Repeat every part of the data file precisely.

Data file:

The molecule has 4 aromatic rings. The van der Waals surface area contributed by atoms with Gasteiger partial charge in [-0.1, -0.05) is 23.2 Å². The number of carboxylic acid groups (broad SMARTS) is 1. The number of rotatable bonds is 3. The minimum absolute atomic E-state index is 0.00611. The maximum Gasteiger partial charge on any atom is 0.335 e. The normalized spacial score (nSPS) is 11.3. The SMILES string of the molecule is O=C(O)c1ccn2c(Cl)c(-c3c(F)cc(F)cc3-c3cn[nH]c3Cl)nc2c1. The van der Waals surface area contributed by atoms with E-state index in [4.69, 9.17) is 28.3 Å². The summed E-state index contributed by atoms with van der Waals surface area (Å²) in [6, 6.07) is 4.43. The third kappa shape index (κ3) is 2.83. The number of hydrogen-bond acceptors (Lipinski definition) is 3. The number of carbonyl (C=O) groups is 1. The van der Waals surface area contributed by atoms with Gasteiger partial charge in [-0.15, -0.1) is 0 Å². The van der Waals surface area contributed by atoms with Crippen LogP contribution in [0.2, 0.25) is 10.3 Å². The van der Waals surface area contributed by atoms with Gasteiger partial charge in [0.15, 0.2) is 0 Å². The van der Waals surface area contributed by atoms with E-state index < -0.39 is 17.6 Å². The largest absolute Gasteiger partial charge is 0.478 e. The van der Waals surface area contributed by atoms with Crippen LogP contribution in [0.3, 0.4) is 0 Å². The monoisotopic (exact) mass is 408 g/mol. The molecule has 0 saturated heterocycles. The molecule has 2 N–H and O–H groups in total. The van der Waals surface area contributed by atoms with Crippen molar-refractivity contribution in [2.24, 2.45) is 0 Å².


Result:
The molecule has 4 aromatic rings. The van der Waals surface area contributed by atoms with Gasteiger partial charge in [-0.1, -0.05) is 23.2 Å². The number of carboxylic acid groups (broad SMARTS) is 1. The number of rotatable bonds is 3. The minimum absolute atomic E-state index is 0.00611. The maximum Gasteiger partial charge on any atom is 0.335 e. The normalized spacial score (nSPS) is 11.3. The SMILES string of the molecule is O=C(O)c1ccn2c(Cl)c(-c3c(F)cc(F)cc3-c3cn[nH]c3Cl)nc2c1. The van der Waals surface area contributed by atoms with E-state index in [4.69, 9.17) is 28.3 Å². The summed E-state index contributed by atoms with van der Waals surface area (Å²) in [6, 6.07) is 4.43. The third kappa shape index (κ3) is 2.83. The number of hydrogen-bond acceptors (Lipinski definition) is 3. The number of carbonyl (C=O) groups is 1. The van der Waals surface area contributed by atoms with Gasteiger partial charge in [-0.15, -0.1) is 0 Å². The van der Waals surface area contributed by atoms with Crippen LogP contribution in [0.2, 0.25) is 10.3 Å². The van der Waals surface area contributed by atoms with Gasteiger partial charge in [0.15, 0.2) is 0 Å². The van der Waals surface area contributed by atoms with E-state index < -0.39 is 17.6 Å². The largest absolute Gasteiger partial charge is 0.478 e. The van der Waals surface area contributed by atoms with Crippen LogP contribution in [0.3, 0.4) is 0 Å². The monoisotopic (exact) mass is 408 g/mol. The molecule has 0 saturated heterocycles. The molecule has 2 N–H and O–H groups in total. The van der Waals surface area contributed by atoms with Crippen molar-refractivity contribution in [2.24, 2.45) is 0 Å².